The head of state made specific reference to his country, mentioning that at the end of last year the national legislature passed a law on public-private partnerships, “which allows Paraguay to position itself well vis-à-vis its brethren in the hemisphere and the world, giving the government a formidable tool for the economic development of our nation.” He predicted that the results of this initiative would bring benefits to all. “There are obvious advantages for both sides, from fostering productivity and competitiveness, to fighting poverty, disease, and illiteracy,” he affirmed.

Finally, the President of the country hosting the 44th General Assembly stressed how in recent years the OAS “has led efforts to blaze a trail towards productive dialogue with essential stakeholders in the private sector and in civil society. The Private Sector Forum is one of the few formal spaces for public-private dialogue in the Americas. Since its establishment in 2005, the Forum has been used as a tool to promote competitiveness and create jobs,” he concluded.

The President of the UIP, Eduardo Felippo, then presented the agenda of the Tenth Forum. He explained the great need to create infrastructure in virtually all of the countries of the region, which has caused public-private partnerships “to become a key issue for development. Today it is a tool for promoting projects that can reduce poverty and help integrate the countries of the region.”

While speaking about Paraguay specifically, the President of the UIP recalled the commitment of the government and the country’s business sector to maintaining economic stability by respecting foreign investment. They will foster “healthy policies that allow the market to flow, which has become one of the most essential elements to help the national private sector grow.” He also cited the efforts of President Horacio Cartes’ administration to set an annual foreign investment target of 2.5 billion dollars, in order to establish the country as a hub of business and trade in the Americas.

The representative of the Industrial Union also explained that the conclusions of the Forum, in which more than 300 business owners are participating, will be incorporated into a Private Sector Declaration which will be presented to the Foreign Ministers participating in the General Assembly set to open on June 3rd under the theme “Development with Social Inclusion.”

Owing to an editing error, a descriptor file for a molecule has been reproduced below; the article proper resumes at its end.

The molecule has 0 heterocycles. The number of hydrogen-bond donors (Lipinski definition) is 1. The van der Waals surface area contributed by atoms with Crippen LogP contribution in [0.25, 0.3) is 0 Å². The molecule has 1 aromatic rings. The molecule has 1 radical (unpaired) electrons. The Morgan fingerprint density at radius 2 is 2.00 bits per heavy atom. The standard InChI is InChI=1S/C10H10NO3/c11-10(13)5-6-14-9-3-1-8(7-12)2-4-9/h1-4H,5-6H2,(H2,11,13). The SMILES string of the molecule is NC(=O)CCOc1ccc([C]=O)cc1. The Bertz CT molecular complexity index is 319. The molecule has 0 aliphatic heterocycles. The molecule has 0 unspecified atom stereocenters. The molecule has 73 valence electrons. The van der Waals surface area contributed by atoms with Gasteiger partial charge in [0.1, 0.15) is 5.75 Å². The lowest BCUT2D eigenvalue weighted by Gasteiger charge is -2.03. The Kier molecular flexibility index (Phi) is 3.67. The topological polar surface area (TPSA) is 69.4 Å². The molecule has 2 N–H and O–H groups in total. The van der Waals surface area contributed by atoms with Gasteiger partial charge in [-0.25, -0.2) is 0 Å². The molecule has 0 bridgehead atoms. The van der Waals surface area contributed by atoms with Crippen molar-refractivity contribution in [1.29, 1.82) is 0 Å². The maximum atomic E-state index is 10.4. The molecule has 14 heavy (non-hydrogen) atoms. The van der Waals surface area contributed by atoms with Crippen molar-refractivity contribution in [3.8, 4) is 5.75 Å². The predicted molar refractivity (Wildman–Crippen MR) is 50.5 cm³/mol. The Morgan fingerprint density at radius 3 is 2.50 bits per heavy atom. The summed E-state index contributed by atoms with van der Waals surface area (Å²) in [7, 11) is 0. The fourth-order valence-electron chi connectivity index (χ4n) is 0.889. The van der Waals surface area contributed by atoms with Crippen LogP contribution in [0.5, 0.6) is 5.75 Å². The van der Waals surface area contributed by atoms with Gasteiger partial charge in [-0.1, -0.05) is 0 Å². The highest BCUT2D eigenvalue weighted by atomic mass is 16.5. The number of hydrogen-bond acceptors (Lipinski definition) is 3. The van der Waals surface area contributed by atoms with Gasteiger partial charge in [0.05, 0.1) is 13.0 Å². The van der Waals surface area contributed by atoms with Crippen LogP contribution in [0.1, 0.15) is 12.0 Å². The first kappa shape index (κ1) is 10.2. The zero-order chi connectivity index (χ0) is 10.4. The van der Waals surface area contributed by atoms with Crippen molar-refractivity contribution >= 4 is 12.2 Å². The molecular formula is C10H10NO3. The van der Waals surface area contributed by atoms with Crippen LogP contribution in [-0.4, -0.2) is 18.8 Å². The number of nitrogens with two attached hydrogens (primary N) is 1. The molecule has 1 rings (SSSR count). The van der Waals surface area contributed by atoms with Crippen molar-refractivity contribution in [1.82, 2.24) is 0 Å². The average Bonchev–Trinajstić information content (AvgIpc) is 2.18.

The Tenth Forum will address issues related to the Public Private Partnership (PPP) for Economic Dynamism and Open Dialogue of Chief Executive Officers and Senior Government authorities. The agenda includes remarks by Albert Ramdin, Assistant Secretary General of the OAS; Matthieu Pigasse, CEO of Lazard France; Rubén Lopéz Barrera, Vice-President and Director of Strategic Planning for ICA Mexico; Martín Eurkian, Director of Cooperación América in Argentina; and Silvio Leifert, Superintendent of Business Management at SABESP, Brasil.

Also on the agenda are Gustavo Leite, Minister of Industry and Trade of Paraguay; José Molinas Vega, Minister and Executive Secretary of Paraguay; Stephen Beatty, Member of the Board of Directors and Chief of Global Infrastructure for the Americas and India of KPMG Canada; Ingo Ploger, President of CEAL-Brasil, Bhoendradatt Tewarie, Minister of Planning and Sustainable Development of Trinidad and Tobago; Micael Penfold, Director of Public Policies and Competitiveness at CAF; Lorena Méndez de Gustafson, Vice-Minister of MyMYPES of Paraguay; Alberto Alemán Zubieta, former Administrator of the Panama Canal; Monique Smith, from Ontario’s Office in Washington; Jean-Marc Aboussouan, Chief of Infrastructure at the Inter-American Development Bank; and Gustavo Villegas del Solar, Secretary General of Proinversión Perú, among others.

A gallery of photos of the event is available here.

The B-Roll of the event will be available here.

For more information, please visit the OAS Website at

Reference: E-219/14